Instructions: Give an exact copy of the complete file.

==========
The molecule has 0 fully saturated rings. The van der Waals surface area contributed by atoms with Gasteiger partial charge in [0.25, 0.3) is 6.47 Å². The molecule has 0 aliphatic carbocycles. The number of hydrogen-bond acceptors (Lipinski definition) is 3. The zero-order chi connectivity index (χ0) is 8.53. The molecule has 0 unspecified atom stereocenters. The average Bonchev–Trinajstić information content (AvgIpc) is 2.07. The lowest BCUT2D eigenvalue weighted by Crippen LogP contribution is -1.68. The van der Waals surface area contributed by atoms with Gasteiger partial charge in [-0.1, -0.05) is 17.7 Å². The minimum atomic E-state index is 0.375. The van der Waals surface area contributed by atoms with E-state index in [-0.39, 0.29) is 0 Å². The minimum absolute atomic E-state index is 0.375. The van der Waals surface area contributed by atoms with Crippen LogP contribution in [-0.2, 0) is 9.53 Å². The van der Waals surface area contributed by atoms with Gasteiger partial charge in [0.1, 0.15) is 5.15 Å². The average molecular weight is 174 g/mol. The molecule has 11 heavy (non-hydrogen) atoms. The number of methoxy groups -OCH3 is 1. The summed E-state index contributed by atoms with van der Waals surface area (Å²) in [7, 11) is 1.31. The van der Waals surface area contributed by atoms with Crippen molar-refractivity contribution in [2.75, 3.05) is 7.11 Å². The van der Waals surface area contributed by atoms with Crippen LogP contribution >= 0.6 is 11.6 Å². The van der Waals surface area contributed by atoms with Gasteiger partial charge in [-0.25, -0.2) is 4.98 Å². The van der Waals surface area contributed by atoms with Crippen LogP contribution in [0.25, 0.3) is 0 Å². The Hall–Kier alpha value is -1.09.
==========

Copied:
The molecule has 0 fully saturated rings. The van der Waals surface area contributed by atoms with Gasteiger partial charge in [0.25, 0.3) is 6.47 Å². The molecule has 0 aliphatic carbocycles. The number of hydrogen-bond acceptors (Lipinski definition) is 3. The zero-order chi connectivity index (χ0) is 8.53. The molecule has 0 unspecified atom stereocenters. The average Bonchev–Trinajstić information content (AvgIpc) is 2.07. The lowest BCUT2D eigenvalue weighted by Crippen LogP contribution is -1.68. The van der Waals surface area contributed by atoms with Gasteiger partial charge in [-0.1, -0.05) is 17.7 Å². The minimum atomic E-state index is 0.375. The van der Waals surface area contributed by atoms with E-state index in [-0.39, 0.29) is 0 Å². The minimum absolute atomic E-state index is 0.375. The van der Waals surface area contributed by atoms with Crippen LogP contribution in [-0.2, 0) is 9.53 Å². The van der Waals surface area contributed by atoms with Gasteiger partial charge in [0.1, 0.15) is 5.15 Å². The average molecular weight is 174 g/mol. The molecule has 11 heavy (non-hydrogen) atoms. The number of methoxy groups -OCH3 is 1. The summed E-state index contributed by atoms with van der Waals surface area (Å²) in [7, 11) is 1.31. The van der Waals surface area contributed by atoms with Crippen molar-refractivity contribution in [2.75, 3.05) is 7.11 Å². The van der Waals surface area contributed by atoms with Crippen LogP contribution >= 0.6 is 11.6 Å². The van der Waals surface area contributed by atoms with Gasteiger partial charge in [-0.25, -0.2) is 4.98 Å². The van der Waals surface area contributed by atoms with Crippen LogP contribution in [0.25, 0.3) is 0 Å². The Hall–Kier alpha value is -1.09.